E-Learning Readiness at Community Colleges

I work for two large community college systems in the Houston, Texas area where I am a part-time instructor, or adjunct faculty member. Lone Star College and Houston Community College have both adopted e-learning programs that allow students to complete a two-year degree entirely online. Lone Star College has an average enrollment of approximately 95,000 students and offers an online Associate of Arts degree with optional concentrations in Business, Criminal Justice, Speech Communication, and International Studies as well as an online Associate of Science degree with an optional concentration in Computer Science. Houston Community College has an average enrollment of approximately 47,000 students and delivers a slightly more varied selection of online degree plans by offering an Associate of Arts degree with concentrations in Communication, Business, Social Sciences, Humanities, and Fine Arts as well as an Associate of Science degree with concentrations in Computer Science, Engineering, Health and Natural Sciences, and Mathematics. Both institutions have invested heavily in e-learning as a viable alternative to traditional classroom instruction, as evidenced by their slick promotional web sites (http://www.lonestar.edu/lsc-online/ and http://de.hccs.edu/) designed to sell e-learning course options to prospective students.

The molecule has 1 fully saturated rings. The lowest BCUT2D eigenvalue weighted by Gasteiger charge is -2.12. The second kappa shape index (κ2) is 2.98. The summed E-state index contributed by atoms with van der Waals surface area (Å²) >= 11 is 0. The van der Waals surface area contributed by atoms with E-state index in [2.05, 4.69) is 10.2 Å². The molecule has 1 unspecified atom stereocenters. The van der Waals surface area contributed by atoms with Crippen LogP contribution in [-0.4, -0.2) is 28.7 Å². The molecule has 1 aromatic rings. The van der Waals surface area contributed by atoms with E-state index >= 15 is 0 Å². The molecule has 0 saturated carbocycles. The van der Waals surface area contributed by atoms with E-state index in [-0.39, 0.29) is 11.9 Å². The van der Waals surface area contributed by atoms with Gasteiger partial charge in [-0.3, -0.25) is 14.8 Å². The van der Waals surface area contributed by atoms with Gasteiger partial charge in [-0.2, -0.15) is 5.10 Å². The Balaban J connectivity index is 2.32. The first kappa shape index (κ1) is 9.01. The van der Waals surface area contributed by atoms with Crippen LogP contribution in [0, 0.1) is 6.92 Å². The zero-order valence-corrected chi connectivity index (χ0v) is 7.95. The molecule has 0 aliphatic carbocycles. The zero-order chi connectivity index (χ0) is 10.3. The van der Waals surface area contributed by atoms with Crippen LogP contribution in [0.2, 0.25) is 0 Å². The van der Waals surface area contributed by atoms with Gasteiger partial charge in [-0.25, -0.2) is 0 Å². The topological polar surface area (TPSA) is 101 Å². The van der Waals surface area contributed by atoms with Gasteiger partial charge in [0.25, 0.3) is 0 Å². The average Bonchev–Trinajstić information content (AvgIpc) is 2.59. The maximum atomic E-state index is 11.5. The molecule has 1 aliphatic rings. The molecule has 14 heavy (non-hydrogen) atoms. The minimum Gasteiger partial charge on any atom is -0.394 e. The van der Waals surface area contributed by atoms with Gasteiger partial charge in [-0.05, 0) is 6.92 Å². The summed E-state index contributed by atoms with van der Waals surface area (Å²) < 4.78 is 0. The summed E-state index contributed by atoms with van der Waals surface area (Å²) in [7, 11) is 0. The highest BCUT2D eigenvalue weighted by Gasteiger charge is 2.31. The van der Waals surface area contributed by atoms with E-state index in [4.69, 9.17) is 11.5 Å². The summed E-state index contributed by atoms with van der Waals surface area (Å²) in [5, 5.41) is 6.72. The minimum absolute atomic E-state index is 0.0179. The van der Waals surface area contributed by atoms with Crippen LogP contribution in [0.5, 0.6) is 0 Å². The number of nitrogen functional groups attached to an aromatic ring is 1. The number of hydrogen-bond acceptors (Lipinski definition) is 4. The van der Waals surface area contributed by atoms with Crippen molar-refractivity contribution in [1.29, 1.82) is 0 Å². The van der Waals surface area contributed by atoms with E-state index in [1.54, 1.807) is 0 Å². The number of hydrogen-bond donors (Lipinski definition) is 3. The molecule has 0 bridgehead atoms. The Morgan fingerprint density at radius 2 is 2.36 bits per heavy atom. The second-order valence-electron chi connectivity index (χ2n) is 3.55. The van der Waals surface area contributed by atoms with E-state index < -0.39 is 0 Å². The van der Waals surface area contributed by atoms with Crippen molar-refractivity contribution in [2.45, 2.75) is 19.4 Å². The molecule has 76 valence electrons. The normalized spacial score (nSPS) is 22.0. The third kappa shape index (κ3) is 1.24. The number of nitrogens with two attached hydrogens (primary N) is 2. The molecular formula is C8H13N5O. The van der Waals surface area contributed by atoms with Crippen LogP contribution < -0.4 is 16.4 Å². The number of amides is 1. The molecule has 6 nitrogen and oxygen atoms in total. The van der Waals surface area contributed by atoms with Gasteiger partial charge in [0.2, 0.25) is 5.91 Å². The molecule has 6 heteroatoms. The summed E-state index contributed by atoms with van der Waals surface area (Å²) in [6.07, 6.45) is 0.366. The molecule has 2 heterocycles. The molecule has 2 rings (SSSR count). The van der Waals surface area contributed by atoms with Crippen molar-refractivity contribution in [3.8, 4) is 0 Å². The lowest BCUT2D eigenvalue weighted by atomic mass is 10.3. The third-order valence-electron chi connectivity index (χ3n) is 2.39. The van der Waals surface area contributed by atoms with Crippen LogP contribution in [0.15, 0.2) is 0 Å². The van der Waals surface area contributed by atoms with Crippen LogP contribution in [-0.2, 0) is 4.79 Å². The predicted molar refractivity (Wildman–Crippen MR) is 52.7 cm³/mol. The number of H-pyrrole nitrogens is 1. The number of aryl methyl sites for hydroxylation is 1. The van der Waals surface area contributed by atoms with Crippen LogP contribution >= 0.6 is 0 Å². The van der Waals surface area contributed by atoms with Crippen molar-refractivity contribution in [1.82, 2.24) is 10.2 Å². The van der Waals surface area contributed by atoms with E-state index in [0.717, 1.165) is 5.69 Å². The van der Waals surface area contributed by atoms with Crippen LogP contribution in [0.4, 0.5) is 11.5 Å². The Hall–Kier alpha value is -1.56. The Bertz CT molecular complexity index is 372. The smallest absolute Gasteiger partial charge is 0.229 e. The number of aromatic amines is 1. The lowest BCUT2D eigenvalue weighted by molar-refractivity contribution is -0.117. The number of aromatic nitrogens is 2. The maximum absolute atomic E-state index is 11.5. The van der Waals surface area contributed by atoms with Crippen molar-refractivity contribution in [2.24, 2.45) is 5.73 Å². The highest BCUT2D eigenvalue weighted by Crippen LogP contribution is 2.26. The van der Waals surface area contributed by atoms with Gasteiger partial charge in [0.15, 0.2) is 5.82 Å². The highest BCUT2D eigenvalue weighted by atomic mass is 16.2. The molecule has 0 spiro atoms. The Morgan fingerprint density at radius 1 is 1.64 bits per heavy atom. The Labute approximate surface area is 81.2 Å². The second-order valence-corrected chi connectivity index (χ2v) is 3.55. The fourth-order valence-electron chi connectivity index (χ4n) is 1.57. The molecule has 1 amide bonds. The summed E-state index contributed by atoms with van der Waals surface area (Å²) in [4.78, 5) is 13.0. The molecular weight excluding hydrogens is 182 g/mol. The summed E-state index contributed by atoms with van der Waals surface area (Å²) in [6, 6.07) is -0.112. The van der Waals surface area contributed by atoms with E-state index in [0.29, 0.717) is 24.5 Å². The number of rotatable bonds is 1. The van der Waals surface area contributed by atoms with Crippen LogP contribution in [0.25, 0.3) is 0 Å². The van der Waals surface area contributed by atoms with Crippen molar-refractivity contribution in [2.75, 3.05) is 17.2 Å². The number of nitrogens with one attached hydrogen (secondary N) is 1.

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Fully-Online Education 


As I begin my doctoral journey at Northcentral University (NCU), I am glad that I have developed the skills necessary for self-directed learning.

NCU thus far has been a rigorous series of assignments meant to prepare me for the doctoral dissertation at the end of my program. The coursework at NCU is challenging and there isn’t much support for students who need extra guidance. Don’t get me wrong, now — NCU provides many resources for students to use and learn from. However, it is up to students to put those resources to good use.

What this means is that students must be unusually self-motivated and self-directed to get the most out of the program. Faculty are present, but only as mentors or facilitators. There is no teaching as such, only reading and writing in your chosen field. And do they ever drop you in the middle of the current literature!

If you need the extra support of a face-to-face classroom, then NCU is probably not for you. However, for those who want an affordable and flexible alternative to brick and mortar schools, this may be the one that fits.